For as long as she can remember, Toni Eberhardt has had a dream.
It was a wonderful dream about someday becoming a fashion designer. Perhaps she would own a little shop where she would create and sell beautiful clothes.
That was before January. Since then, thanks to a sewing project spearheaded by Catholic Charities, Ms. Eberhardt, 35, has begun forming a plan to transform her dream into reality.
"It's nice to make things for yourself and your children," she said. "But I want to start a business. I will, too. I'm looking for a backer."
Ms. Eberhardt is one of 11 women enrolled in a sewing course at the Commodore Perry Project. Each Tuesday and Thursday, they report for three hours to "The Sewing Place," a third-floor apartment above the Catholic Charities Social Services Center. The course began in January and ends in June.
Michelle Robinson, 25, who was showing off a two-piece suit she made during class last week, said she's ready to begin sewing another one.
"I love it -- it's fun," she said about the class. "Everybody here is great. We all get along."
The oldest member of the class, Julia Barnett, 84, said she has been sewing most of her life but has gained lots of new skills since starting the course.
"I never learned to use a pattern or how to figure out how much material I need," she said.
Sister Maryanne Weldon, director of outreach services for Catholic Charities, said the project is a joint venture of the Buffalo Municipal Housing Authority, the Erie County Cooperative Extension Service and Catholic Charities.
"Catholic Charities is the glue that made it all come together," she said. "We were able to pull all the pieces together."
Catherine Talty, administrator of tenant relations for the Housing Authority, said the authority obtained a $15,056 grant from the federal Department of Housing and Urban Development to fund the project. Some of the money was used to buy sewing machines. The rest is being used to pay the instructor and an aide -- who provides child care for children of the students -- and to buy sewing materials, including fabrics.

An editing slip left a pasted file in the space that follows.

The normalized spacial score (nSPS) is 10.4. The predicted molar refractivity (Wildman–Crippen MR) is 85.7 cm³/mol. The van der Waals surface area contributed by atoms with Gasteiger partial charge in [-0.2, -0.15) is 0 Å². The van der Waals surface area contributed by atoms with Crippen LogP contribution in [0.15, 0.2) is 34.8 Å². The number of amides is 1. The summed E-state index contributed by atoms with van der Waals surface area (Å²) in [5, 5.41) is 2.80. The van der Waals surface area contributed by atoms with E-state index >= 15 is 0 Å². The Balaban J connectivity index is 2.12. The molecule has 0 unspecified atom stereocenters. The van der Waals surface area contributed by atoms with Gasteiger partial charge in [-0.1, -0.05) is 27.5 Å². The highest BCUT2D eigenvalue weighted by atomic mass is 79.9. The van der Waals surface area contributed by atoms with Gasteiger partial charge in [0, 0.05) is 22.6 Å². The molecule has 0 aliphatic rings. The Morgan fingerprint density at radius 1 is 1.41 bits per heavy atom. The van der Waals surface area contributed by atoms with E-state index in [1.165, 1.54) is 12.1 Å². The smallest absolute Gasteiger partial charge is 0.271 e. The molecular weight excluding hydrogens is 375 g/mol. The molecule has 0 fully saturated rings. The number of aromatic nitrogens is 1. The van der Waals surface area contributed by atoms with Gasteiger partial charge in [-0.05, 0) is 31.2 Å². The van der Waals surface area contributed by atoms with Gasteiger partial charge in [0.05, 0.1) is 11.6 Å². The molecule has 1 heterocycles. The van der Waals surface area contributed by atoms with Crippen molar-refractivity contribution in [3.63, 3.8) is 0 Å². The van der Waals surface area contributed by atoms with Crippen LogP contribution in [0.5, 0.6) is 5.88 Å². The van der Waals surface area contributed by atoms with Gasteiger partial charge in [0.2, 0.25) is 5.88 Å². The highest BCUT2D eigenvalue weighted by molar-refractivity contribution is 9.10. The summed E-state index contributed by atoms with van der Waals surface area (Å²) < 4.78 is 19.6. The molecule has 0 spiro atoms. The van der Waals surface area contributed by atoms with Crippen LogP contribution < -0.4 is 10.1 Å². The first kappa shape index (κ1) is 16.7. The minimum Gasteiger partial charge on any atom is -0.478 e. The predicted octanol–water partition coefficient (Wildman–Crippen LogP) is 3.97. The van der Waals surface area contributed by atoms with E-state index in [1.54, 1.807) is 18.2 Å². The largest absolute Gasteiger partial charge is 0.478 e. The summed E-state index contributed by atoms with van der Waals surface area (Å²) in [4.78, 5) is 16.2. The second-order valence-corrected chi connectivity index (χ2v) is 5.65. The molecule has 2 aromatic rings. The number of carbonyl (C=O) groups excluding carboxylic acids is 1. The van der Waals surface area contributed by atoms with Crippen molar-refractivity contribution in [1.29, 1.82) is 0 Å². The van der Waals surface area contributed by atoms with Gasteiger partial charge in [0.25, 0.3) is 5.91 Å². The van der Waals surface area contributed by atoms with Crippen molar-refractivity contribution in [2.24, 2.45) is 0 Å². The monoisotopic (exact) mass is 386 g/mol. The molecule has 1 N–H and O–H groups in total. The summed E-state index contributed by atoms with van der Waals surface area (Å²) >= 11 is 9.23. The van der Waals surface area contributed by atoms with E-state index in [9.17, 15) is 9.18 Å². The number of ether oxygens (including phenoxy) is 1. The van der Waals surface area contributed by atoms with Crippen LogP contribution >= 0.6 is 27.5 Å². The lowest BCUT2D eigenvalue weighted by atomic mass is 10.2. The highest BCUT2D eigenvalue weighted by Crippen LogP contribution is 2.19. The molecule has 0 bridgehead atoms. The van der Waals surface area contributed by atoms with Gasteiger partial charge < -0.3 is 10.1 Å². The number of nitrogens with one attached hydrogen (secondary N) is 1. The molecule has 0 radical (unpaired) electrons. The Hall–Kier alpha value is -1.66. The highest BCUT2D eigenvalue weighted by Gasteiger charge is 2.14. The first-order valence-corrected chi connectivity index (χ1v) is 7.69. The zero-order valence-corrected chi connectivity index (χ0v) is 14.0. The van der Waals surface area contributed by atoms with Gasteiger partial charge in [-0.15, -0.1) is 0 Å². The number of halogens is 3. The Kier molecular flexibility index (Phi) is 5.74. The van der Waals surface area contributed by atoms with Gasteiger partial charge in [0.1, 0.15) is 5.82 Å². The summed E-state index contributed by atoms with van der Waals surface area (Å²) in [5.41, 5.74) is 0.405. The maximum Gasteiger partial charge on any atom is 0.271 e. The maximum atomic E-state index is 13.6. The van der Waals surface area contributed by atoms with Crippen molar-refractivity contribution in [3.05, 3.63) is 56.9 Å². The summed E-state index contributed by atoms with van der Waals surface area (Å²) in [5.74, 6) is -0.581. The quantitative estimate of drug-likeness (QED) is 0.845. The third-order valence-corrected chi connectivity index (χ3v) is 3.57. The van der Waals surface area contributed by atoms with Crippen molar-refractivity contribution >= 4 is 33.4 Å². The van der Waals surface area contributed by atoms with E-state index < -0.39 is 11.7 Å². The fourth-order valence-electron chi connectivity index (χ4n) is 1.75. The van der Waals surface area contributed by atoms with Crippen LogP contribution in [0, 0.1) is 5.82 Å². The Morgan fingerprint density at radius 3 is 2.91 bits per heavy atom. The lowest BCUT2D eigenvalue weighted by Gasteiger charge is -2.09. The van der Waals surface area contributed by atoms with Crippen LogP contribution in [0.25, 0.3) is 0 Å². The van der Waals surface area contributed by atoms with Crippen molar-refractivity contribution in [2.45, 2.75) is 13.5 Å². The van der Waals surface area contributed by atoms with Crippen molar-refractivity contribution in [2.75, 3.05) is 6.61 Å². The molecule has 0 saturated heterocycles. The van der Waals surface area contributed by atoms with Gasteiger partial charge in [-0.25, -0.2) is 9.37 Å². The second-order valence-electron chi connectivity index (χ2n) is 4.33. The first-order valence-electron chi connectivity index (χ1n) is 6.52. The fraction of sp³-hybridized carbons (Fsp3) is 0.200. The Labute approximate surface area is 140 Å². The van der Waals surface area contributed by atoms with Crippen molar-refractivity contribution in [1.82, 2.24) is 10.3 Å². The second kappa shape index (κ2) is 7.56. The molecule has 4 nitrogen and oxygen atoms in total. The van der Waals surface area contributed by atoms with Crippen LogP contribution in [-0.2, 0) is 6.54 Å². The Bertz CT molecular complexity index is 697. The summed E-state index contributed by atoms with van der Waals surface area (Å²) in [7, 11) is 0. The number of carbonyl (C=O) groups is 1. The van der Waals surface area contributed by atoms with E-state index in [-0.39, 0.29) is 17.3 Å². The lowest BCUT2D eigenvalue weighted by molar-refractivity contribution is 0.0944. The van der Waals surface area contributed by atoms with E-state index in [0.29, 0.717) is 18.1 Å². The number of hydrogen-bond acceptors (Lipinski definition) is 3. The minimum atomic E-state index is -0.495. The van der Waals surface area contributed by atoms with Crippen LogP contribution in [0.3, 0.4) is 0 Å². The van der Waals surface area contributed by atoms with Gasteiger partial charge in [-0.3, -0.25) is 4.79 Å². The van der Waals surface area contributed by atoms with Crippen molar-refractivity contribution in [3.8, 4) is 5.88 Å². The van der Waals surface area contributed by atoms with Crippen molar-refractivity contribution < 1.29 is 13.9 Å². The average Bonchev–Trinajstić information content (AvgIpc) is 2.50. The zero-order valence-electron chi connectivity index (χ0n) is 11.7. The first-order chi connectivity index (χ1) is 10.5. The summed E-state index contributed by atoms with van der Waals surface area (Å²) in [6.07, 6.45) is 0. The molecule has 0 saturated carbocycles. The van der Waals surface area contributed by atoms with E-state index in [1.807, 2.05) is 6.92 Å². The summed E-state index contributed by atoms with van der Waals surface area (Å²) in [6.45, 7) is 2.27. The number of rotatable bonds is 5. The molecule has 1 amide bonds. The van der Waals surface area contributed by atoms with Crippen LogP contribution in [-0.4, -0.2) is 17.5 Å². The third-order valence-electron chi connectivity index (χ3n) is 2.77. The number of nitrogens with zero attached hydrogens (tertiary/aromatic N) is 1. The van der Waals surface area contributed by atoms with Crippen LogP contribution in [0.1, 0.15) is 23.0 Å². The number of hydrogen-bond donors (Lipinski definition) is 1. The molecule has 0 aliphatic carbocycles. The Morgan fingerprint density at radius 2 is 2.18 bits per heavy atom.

The authority also provides the space for the sewing and child-care areas for a nominal fee.
Barbara Bristol of the Extension Service also was involved in setting up the program.
The sewing course is one of several Catholic Charities programs that assisted nearly 210,000 people last year. Catholic Charities, the human services arm of the Catholic Diocese, will attempt to raise $8.1 million to continue its work during its 72nd annual appeal April 2 through 9.
Besides teaching the women to sew, the classes have helped them build self-esteem and make new friends, said Sister Joan Sherry, the outreach coordinator who oversees the Catholic Charities office in the Perry Project.
She currently is looking for donations of sewing machines that the women keep for their sewing projects when they complete the course.
Sister Sherry credits the sewing instructor, Carolyn Wrinn, with "teaching them to help one another, to share and to get along."
"They are doing great. They are doing things they want to do. There is a lot of enthusiasm," Ms. Wrinn said. "Some days the discussions are more than sewing."
"This program has surpassed our expectations," Ms. Talty agreed. "They have learned a lot of life skills."
For some of the women, the discovery of a talent for sewing might help them get off welfare rolls, Sister Weldon said.
"It could lead to a job doing alterations in a store or it might be the forerunner of an urban cottage industry," she said.
To show off their sewing skills, the women will model some of their creations during a program in June in the Perry Project auditorium. They also will attempt to sell some of their handiwork during a Housing Authority bazaar this April in City Hall.